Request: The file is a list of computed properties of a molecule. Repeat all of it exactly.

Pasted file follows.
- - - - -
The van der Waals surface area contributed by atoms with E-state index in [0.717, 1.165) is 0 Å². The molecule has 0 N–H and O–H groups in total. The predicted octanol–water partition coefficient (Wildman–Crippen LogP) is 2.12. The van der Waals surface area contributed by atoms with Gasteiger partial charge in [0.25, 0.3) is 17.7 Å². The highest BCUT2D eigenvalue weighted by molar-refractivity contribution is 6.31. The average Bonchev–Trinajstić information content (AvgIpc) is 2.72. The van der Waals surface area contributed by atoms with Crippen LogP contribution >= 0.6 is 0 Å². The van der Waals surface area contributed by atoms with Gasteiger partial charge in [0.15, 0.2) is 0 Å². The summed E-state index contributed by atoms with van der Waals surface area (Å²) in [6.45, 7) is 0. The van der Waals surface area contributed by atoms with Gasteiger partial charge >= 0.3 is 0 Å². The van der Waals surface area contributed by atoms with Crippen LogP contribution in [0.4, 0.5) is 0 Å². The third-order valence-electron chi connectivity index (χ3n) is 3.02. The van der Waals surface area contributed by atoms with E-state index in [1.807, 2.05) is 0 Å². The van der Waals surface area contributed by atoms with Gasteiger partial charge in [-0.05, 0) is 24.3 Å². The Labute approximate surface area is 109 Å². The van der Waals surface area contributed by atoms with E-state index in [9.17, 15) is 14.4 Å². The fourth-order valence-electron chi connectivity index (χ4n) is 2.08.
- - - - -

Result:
The van der Waals surface area contributed by atoms with E-state index in [0.717, 1.165) is 0 Å². The molecule has 0 N–H and O–H groups in total. The predicted octanol–water partition coefficient (Wildman–Crippen LogP) is 2.12. The van der Waals surface area contributed by atoms with Gasteiger partial charge in [0.25, 0.3) is 17.7 Å². The highest BCUT2D eigenvalue weighted by molar-refractivity contribution is 6.31. The average Bonchev–Trinajstić information content (AvgIpc) is 2.72. The van der Waals surface area contributed by atoms with Crippen LogP contribution >= 0.6 is 0 Å². The van der Waals surface area contributed by atoms with Gasteiger partial charge in [0.15, 0.2) is 0 Å². The summed E-state index contributed by atoms with van der Waals surface area (Å²) in [6.45, 7) is 0. The van der Waals surface area contributed by atoms with Gasteiger partial charge >= 0.3 is 0 Å². The van der Waals surface area contributed by atoms with Crippen LogP contribution in [0.4, 0.5) is 0 Å². The third-order valence-electron chi connectivity index (χ3n) is 3.02. The van der Waals surface area contributed by atoms with E-state index in [1.807, 2.05) is 0 Å². The van der Waals surface area contributed by atoms with Gasteiger partial charge in [-0.05, 0) is 24.3 Å². The Labute approximate surface area is 109 Å². The van der Waals surface area contributed by atoms with E-state index in [9.17, 15) is 14.4 Å². The fourth-order valence-electron chi connectivity index (χ4n) is 2.08.